Turkey’s Evolving Anti-Terrorism Measures on the Iraqi Border

Publication: Terrorism Focus Volume: 4 Issue: 21

Along the Turkish-Iraqi border, the struggle between Turkish security forces and Kurdish militants is escalating. The Turkish press has released testimonies from captured Kurdistan Workers’ Party (PKK) militants who claim to have witnessed U.S. armored vehicles supplying weapons to a PKK base on Mount Qandil (The New Anatolian, July 2). Regardless of its ultimate veracity, this news is being widely reported in the Turkish press and is inflaming the already slowly deteriorating relations between Turkey and the United States. There has been talk for months regarding an expected Turkish incursion into northern Iraq, but preparations along the border indicate that the Turkish Armed Forces (TSK) are also intent on developing a permanent security zone in the Iraqi border region.

Despite the concentration of government forces in southeastern Turkey, PKK attacks have increased by 65% over previous years. Half of the attacks were enacted through the use of landmines or Improvised Explosive Devices (IEDs) (Terrorism Focus, June 26). This year, 64 soldiers, many of whom were conscripts fulfilling national service, have been killed. The Turkish military alleges that “terrorists” and munitions have been crossing into the Kurdish areas of southeastern Turkey from the Kurdish region of northern Iraq. In response, 20,000 troops have been relocated to the 300 kilometer-long border, establishing mobile military response teams and temporary observation posts (Milliyet, June 13).

In recent years, a Turkish military force of 1,000 to 2,000 men was stationed at or near border control points inside northern Iraq (mainly in the Sulaymaniyah area) to collect intelligence and monitor insurgent movements; these were withdrawn in June, however, due to the declining security situation and confrontations with Kurdish troops (Milliyet, June 13). At the same time, border guards belonging to the Kurdistan Regional Government (KRG) were also pulled back five kilometers from the border. Kurdish troops are now being deployed at six new Iraqi government outposts in the Zakho District, bordering Syria and Turkey (Terrorism Focus, June 19). Turkey’s military concentration along the border is undoubtedly behind the efforts of Kurdish leaders in Iraq to make a regular army from the 100,000 peshmerga guerrillas of the Patriotic Union of Kurdistan (PUK) and the Kurdistan Democratic Party (KDP) (Terrorism Focus, June 19).

In early June, three “interim security zones” were established in the Sirnak, Siirt and Hakkari provinces of southeastern Turkey. Kurdish militants are active in all three regions, where restrictions on non-military activities will be in place until September 9. A ban on air traffic in the area was partially directed at the United States, which had been sending F-16 aircraft, helicopters and surveillance drones into the zone of operations. The F-16s are alleged to have violated Turkish airspace (Hurriyet, June 8). There is speculation that Turkey intends to create a permanent “buffer zone” 15 kilometers deep and 120 kilometers long, with reports that the Turkish government is prepared to offer compensation to the thousands of Kurdish civilians who would be forced to abandon their homes under the scheme (Milliyet, June 14). Shells continue to fall in and near Kurdish Iraqi border towns in an apparent effort to drive out their population before creating an uninhabited buffer zone. Turkish shelling near the Iraqi towns of Dohuk and Erbil was protested by the Baghdad government and elicited a warning from Shiite leader Moqtada al-Sadr, who declared that the Kurds were part of the Iraqi people and promised that “we will not be silent in the face of this threat” (Daily Star [Beirut], June 13).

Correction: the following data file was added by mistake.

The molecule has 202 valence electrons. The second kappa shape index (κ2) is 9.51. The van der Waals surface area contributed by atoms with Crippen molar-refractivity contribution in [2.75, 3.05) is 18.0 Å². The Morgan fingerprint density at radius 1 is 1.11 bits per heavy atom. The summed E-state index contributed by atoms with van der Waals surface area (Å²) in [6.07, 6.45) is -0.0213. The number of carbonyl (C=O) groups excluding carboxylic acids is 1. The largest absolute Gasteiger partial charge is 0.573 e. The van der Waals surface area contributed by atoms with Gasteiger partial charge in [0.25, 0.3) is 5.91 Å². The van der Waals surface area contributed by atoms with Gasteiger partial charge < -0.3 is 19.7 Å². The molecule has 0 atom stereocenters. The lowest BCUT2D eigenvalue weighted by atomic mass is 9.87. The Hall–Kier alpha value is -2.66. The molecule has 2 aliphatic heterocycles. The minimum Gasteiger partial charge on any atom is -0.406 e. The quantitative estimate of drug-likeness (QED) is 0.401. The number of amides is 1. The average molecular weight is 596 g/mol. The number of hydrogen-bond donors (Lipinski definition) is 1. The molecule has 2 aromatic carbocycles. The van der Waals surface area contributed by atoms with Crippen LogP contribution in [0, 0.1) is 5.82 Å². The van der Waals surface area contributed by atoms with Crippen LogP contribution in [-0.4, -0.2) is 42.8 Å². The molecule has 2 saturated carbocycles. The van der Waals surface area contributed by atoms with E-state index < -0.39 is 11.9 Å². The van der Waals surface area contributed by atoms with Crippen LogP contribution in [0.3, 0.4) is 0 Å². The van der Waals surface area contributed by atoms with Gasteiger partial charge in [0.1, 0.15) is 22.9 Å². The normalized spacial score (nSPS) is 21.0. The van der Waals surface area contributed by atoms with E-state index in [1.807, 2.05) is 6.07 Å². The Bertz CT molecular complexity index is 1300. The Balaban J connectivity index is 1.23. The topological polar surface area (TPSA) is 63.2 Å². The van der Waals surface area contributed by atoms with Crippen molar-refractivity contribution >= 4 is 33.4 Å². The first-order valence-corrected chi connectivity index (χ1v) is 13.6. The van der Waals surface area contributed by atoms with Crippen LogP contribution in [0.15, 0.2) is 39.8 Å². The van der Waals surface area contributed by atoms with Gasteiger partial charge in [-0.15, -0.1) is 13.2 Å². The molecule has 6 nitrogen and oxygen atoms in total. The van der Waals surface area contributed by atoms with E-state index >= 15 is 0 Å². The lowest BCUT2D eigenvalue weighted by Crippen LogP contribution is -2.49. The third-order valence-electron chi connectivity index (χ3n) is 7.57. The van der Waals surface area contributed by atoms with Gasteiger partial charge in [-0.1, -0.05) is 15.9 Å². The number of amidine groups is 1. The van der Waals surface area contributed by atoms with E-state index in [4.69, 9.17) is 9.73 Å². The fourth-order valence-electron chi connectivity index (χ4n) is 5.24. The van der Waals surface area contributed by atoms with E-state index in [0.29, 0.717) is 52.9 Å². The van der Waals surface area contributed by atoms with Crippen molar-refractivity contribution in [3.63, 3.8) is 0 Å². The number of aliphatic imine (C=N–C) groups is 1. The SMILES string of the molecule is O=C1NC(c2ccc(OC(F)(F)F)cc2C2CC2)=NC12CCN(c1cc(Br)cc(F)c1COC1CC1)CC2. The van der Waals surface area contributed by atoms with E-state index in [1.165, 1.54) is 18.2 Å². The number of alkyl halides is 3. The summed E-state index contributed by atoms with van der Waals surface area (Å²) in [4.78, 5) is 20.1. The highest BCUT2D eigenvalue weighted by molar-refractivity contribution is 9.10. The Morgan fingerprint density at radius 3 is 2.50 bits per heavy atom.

The TSK also intends to increase the number of thermal cameras capable of detecting the nighttime movement of insurgents across the border. Numerous tanks positioned on the border already carry infra-red devices. Until recently, Turkey was the recipient of U.S. satellite surveillance of the Iraqi border region, but it is presently taking steps to increase its own surveillance capabilities. The TSK has one unmanned surveillance drone active in the border region and is renting another from Israel until it can take delivery of 10 Israeli-made drones next year (Cihan News Agency, June 27). On June 22, Turkish Chief of Staff General Yasar Buyukanit briefed Prime Minister Recep Tayyip Erdogan on the PKK’s acquisition of anti-aircraft guns and surface-to-air missiles (al-Sabah, June 22). Two days later, Kurdish militants reported attacking a Turkish Sikorsky helicopter (ROJ TV, June 24).

In anticipation of a Turkish attack, PKK militants are pulling back as far as 15 kilometers from the border. Cemil Bayik, one of the PKK’s two top commanders in northern Iraq, threatens that a Turkish incursion will soon become a “political and military disaster,” adding that Turkish operations would allow Iran to “interfere in Iraq.” Bayik has his own views on the Turkish chief of staff’s motivations in calling for cross-border operations. He stated, “General Buyukanit wants everyone to be a happy Turk. And those who don’t agree he brands as a traitor. He wants first to smash the Kurdish regional government in Iraq. He wants second to ruin any chances of a referendum being held on Kirkuk, and the PKK issue is really only third on his list of priorities.” Bayik insists that the PKK are freedom fighters rather than terrorists and that the movement has abandoned separatism and the aim of establishing a Marxist-Leninist Kurdish state in favor of demands for linguistic, cultural and individual freedoms within a Turkish state (ROJ TV, June 24).